Resources for Early Child Development
We provide resources for parents, grandparents and child caregivers to help them to learn more about ways to enhance early childhood development. These resources are from organizations that provide information based on evidence.
We provide support to the Prime Time program offered by carya: an in-home coaching and skills-building program that helps Calgary families with children from birth to six years of age.
Prime Time Program
Prime Time works with expecting parents and parents with children ages six and under. Nobody is born ready to deal with everything that parenthood entails. If your parenting journey has you feeling stressed out, isolated or overwhelmed, carya’s Prime Time program is here to help.
Prime Time is a free program to anyone living in Calgary. More information here or call 403-269-9888.
The First 2000 Days
The phrase “the first 2000 days” refers to the period of time between the birth of your child and when they start kindergarten. During these early years, your child will go through many stages of development. Physical growth is the most obvious but the child must also develop emotional and social skills.
Raising a child is one of the most important things you will do. You can learn about parenting skills for each stage. But through it all,
Research is clear about what children need from their caregivers to thrive. Growing children need two essential things from their parents and caregivers: warmth and structure throughout each stage of development. Healthy Parents Healthy Children p. 12
Healthy Parents Healthy Children
Alberta Health Services has a website titled Healthy Parents Healthy Healthy Children that you can search for age-specific information. Here, you will find interactive tools, videos and checklists. You can download a manual, The Early Years which covers many topics of interest to parents (and grandparents) of babies, infants, toddlers, preschoolers and young children.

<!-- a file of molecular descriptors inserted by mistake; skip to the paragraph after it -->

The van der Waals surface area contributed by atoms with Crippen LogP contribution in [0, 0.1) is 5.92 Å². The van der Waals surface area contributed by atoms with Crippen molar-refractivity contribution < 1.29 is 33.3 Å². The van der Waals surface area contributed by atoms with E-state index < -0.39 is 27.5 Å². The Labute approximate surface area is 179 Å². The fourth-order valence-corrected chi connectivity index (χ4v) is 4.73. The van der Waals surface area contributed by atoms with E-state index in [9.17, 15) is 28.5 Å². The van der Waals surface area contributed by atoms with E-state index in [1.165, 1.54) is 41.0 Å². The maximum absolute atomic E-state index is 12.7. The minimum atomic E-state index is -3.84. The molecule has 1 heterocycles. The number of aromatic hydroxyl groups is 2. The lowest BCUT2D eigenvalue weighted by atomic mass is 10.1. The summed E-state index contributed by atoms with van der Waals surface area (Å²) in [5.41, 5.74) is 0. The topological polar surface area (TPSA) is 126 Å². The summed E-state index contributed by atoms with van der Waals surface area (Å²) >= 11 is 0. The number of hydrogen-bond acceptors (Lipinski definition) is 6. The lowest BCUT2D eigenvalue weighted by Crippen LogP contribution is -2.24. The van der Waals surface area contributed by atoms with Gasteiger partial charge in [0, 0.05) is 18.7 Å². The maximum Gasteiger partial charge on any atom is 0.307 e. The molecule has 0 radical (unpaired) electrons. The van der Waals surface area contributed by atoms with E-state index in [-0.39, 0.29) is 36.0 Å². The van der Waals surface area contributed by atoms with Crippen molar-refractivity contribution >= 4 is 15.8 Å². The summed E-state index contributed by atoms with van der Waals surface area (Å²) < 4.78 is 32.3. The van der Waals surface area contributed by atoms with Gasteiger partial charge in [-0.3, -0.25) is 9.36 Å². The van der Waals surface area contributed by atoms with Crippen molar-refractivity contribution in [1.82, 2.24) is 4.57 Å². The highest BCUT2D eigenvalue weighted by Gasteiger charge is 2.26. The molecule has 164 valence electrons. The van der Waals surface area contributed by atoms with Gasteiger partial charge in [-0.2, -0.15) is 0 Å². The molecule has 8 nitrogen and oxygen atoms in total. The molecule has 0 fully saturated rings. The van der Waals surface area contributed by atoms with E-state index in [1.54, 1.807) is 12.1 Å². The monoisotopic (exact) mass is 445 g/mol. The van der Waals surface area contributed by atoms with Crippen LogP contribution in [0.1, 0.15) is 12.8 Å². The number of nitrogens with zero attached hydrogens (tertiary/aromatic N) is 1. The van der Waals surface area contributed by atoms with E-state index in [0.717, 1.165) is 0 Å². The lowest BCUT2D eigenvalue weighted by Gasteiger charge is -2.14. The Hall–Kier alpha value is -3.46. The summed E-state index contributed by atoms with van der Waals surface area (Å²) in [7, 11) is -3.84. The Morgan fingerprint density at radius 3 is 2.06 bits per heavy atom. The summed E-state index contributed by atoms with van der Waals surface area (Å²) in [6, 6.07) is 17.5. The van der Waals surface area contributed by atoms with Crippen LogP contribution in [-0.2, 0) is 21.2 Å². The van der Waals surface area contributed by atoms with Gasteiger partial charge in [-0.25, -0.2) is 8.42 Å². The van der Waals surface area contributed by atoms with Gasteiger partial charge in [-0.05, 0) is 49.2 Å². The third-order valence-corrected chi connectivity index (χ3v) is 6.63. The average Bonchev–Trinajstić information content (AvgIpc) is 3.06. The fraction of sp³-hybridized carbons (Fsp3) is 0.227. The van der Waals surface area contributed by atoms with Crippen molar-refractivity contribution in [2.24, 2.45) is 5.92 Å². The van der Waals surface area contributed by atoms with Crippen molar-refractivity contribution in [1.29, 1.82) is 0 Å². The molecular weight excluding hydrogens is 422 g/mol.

Reading for Parents
Our Society is offering a free education event. Parenting: The Good, The Hard and The Science of it.
As part of this event, our speaker, Gail Smillie, provided a list of books for parents (grandparents/child caregivers) to read.
“Reading won’t magically transform everything, but it can be helpful when you are feeling stuck or confused. In fact, a book may be the last place we turn when we are exhausted or overwhelmed. But you’ll be surprised at how accessible and helpful, fresh and insightful the new information is. You will find out things about yourself, your partner, your children; you’ll laugh, you may cry and you’ll be amazed at how this information can go a long way to helping you become more aware capable, relaxed, empathetic, understanding and joyful within your family and beyond.” Gail Smillie
Click for a handout of this reading list. Reading for Parents
Click for more information on the virtual event scheduled for October 7 2021 at 7 – 8:30 pm.
Parenting: The Good, The Hard and The Science of it.
The event is free but registration is required at Eventbrite
Reading for Grandparents